And, when John climbs a tree after nuts, how anxiously Carlo will stand underneath and watch him, so afraid is he that the little boy will get a fall! And how the good dog will jump and show his pleasure when he sees John once more safe on the firm ground!
Oh! we have fine times together, we three, both in summer and winter; for Carlo likes to see us skate on ice, and is fond of a snowballing frolic. In all our sleigh-rides he goes with us, and takes great care of us. We are dear friends, we three, and I should no more think of striking Carlo than of striking John.
PET, THE CANARY.
A little girl by the name of Agnes, who lives in Maine, and who much enjoys "The Nursery," has a beautiful, bright canary, which her papa brought her one day in a paper-box. Agnes named him Pet.
The little fellow has become so tame, that he is allowed to stay out of his cage as long as he wishes, always going to it of his own accord when bedtime comes. One day I found no pins on my pin-cushion; and, seeing them scattered around on the bureau, I wondered who could have done the mischief. I soon found, by watching, that it was Pet's work.
Every day he took his stand on the pin-cushion, in front of the glass, to pull out all the pins. I saw him once work a long time trying to stick one back by tipping his head, first one side and then the other, holding the pin tightly in his bill; but he soon gave it up.
Little Fannie, Agnes's two-year-old sister, often shares her lunch with him; he sitting on the edge of the saucer, and helping himself while she is eating. As I write, he is sitting on the tassel of the shade, looking out of the window. Some day I'll tell you more of Pet's pranks.
THE CAT SHOW.
It was at the Crystal Palace, in Sydenham, England. I wish all the readers of "The Nursery" could have seen it.
There were over three hundred cats in cages. Each one had a nice red cushion in the front-part of the cage, and in the back part a dish of water or milk. Each one had a ribbon around the neck, to which was attached a medal with the number of the cage. The ribbons were of all colors.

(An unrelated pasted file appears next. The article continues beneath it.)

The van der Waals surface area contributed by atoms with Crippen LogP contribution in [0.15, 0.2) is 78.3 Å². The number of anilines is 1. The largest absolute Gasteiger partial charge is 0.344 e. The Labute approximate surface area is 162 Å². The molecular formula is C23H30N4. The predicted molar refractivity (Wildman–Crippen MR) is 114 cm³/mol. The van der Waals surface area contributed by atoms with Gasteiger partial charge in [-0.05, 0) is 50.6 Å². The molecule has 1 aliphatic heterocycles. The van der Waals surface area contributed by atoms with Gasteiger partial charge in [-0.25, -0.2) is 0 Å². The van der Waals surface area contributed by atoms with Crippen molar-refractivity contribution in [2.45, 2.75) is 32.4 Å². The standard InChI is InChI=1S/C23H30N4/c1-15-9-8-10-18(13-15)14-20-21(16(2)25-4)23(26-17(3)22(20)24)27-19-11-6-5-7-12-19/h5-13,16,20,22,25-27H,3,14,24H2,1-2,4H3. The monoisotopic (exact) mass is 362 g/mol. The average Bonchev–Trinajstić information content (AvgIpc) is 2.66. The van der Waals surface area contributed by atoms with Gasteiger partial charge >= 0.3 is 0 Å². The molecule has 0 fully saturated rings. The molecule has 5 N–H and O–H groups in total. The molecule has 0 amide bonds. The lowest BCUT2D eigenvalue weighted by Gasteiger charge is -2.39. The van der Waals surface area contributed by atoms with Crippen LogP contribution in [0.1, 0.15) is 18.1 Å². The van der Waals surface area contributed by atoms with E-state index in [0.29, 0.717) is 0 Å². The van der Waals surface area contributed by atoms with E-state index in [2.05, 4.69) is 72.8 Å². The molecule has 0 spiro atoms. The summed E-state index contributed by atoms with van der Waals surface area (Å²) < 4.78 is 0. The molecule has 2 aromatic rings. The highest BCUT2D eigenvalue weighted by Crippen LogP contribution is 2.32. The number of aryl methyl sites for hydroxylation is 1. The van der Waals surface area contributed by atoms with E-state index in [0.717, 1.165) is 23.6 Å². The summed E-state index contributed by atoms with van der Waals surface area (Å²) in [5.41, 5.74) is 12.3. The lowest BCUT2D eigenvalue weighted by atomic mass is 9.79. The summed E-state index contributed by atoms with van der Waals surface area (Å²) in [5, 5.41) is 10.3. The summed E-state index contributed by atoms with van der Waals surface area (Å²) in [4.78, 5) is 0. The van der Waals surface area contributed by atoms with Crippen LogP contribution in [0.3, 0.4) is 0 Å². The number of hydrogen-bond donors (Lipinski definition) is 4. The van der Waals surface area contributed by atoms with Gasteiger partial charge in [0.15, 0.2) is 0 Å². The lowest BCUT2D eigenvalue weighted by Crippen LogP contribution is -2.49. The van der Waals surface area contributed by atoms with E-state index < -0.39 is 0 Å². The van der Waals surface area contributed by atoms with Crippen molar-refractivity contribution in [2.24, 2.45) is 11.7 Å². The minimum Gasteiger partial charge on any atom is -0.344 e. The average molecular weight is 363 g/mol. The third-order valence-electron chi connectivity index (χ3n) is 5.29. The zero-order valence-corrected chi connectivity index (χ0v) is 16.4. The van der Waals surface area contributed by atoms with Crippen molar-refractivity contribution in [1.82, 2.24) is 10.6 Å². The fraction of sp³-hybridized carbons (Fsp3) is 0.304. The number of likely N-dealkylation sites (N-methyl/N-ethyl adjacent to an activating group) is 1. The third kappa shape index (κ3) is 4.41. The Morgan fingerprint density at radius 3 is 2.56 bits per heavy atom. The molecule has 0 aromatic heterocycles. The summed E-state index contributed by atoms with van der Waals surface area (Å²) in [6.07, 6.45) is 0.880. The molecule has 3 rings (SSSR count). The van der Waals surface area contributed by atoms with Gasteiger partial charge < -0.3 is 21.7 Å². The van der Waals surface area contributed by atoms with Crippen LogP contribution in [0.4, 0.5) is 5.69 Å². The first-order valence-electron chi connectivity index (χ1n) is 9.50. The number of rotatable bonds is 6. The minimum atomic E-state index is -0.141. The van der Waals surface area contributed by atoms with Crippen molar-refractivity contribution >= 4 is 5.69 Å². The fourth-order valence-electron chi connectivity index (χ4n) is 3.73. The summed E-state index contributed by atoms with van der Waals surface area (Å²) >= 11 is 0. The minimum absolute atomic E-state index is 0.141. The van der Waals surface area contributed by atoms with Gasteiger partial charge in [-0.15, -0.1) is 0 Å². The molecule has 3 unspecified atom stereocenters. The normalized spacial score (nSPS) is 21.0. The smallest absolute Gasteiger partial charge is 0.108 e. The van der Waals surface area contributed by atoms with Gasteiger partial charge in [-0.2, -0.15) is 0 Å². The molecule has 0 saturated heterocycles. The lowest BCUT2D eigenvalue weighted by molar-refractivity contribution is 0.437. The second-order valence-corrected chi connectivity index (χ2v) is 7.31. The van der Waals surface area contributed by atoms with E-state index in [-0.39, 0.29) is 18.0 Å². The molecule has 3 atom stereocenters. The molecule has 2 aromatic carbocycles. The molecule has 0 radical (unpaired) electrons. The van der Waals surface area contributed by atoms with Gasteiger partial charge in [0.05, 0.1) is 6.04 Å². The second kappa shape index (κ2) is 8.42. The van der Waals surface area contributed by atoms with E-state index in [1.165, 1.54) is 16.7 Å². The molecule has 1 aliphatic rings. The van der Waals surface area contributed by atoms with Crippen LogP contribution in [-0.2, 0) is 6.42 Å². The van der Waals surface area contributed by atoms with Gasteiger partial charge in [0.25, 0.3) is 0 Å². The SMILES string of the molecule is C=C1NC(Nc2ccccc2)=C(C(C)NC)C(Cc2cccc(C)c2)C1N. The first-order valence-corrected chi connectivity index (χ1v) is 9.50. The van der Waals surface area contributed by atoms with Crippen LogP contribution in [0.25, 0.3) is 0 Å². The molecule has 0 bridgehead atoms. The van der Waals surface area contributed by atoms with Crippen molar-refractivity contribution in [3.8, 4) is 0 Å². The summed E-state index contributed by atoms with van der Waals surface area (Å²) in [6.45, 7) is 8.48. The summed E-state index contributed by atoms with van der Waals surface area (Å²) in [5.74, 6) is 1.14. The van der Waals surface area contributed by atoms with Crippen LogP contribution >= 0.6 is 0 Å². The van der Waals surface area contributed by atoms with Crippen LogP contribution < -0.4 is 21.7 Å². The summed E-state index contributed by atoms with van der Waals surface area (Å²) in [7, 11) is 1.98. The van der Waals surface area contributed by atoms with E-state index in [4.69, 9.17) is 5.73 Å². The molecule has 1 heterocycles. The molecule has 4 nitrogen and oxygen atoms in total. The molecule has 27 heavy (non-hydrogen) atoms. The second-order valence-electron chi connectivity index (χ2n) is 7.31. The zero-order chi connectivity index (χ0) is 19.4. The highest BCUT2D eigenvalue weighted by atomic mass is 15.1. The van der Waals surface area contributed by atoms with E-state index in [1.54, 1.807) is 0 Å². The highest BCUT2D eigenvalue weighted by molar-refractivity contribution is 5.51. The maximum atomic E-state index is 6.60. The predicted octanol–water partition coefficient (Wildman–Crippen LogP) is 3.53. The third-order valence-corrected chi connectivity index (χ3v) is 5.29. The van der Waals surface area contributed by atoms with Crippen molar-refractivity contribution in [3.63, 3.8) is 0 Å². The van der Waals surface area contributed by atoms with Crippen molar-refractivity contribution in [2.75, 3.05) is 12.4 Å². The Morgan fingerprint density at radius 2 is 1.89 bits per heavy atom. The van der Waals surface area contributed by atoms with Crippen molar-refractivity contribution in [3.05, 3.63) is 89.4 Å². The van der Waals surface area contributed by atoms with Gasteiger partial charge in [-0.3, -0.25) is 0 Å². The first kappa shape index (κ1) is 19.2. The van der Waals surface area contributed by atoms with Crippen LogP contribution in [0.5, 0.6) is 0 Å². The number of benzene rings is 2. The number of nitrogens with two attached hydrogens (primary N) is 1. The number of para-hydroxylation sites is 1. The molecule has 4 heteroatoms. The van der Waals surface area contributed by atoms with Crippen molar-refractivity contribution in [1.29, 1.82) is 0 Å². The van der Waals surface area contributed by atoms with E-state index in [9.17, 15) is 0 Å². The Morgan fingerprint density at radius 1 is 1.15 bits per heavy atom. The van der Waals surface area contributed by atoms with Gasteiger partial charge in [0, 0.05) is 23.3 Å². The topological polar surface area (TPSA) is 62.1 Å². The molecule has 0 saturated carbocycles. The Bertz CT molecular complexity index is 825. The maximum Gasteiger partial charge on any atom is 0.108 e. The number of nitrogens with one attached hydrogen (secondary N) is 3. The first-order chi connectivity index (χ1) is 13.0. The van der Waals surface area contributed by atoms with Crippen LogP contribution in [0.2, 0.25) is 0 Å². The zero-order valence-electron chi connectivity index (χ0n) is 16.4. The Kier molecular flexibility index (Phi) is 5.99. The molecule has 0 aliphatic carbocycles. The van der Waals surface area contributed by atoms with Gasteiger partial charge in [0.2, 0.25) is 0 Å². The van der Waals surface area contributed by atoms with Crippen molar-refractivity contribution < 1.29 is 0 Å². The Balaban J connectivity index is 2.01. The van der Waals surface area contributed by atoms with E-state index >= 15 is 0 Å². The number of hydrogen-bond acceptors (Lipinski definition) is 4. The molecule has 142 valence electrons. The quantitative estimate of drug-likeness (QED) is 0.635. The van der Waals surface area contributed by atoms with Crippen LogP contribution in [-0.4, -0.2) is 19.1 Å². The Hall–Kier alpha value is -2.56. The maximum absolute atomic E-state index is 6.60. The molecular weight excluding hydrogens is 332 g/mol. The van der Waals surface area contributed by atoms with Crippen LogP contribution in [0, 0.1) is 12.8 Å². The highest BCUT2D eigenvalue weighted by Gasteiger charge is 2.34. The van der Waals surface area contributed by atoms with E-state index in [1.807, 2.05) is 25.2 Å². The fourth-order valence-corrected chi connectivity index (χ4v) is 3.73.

The cats that had taken the first prize were known by a little blue flag suspended over the front of the cage, and were the largest cats. Very many of them were lazily sleeping on their cushions, as happy as if they were in their own homes. They took little notice of the people who were looking at them; and, as a placard on each cage ordered spectators to "move on," no one could spend much time in trying to attract their attention.
I can hardly tell you about all the cats, there were so many,—some all white, some all black, and some all yellow; black-and-yellow, black-and-white, black-and-gray, gray-and-white, black-and-yellow-and-white; cats with long hair, and cats with short; cats with tails, and cats without. One large Russian cat, called the "Czar," was brown, with smooth, short, shining fur, which looked like seal-skin.
Then there were kittens of all sizes and colors. In one cage was a black mother-puss, with four perfectly white kittens, their eyes not yet open. Another black mother had two kittens,—one black, and one gray. A black-and-yellow puss had one black, and one yellow kitten.
In some of the cages were two or three large kittens having a good time together. Some of them had balls to play with; some were climbing on the sides of the cage or frolicking with one another; and others were running around after their tails, in real kitten fashion.
Just before five o'clock, the baskets in which the cats were brought were placed on the tops of the cages. Some of the cats reached up and tried to get hold of them. They all seemed to know that the show was over, and that they would soon be able to run and jump about, with plenty of air and space.
I must not forget to tell you how quiet all these cats were. Not one "Me-ow" was to be heard. When, out of sight of the cages, one would never have known there was a cat in the building.
GOING THROUGH THE CORN.
Music by T. Crampton.
1. Right and left upstanding, See on either side, Blooming corn expanding, Rippling like the tide. With breath of Eden scented, On the breezes borne,... All in love presented, Going through the corn.
2. Bath'd in light etherial, Ripening in the sun, Royal corn imperial, Bread for every one. 'Tis God's own gift descending, For the poor and lorn,... See the full ears bending, Going through the corn.
3. Thrush and blackbird singing In the coppice near, All the blue sky ringing With their notes so clear! The twitt'ring swallows skimming, Through the air of morn,... Happy all, all hymning, Going through the corn.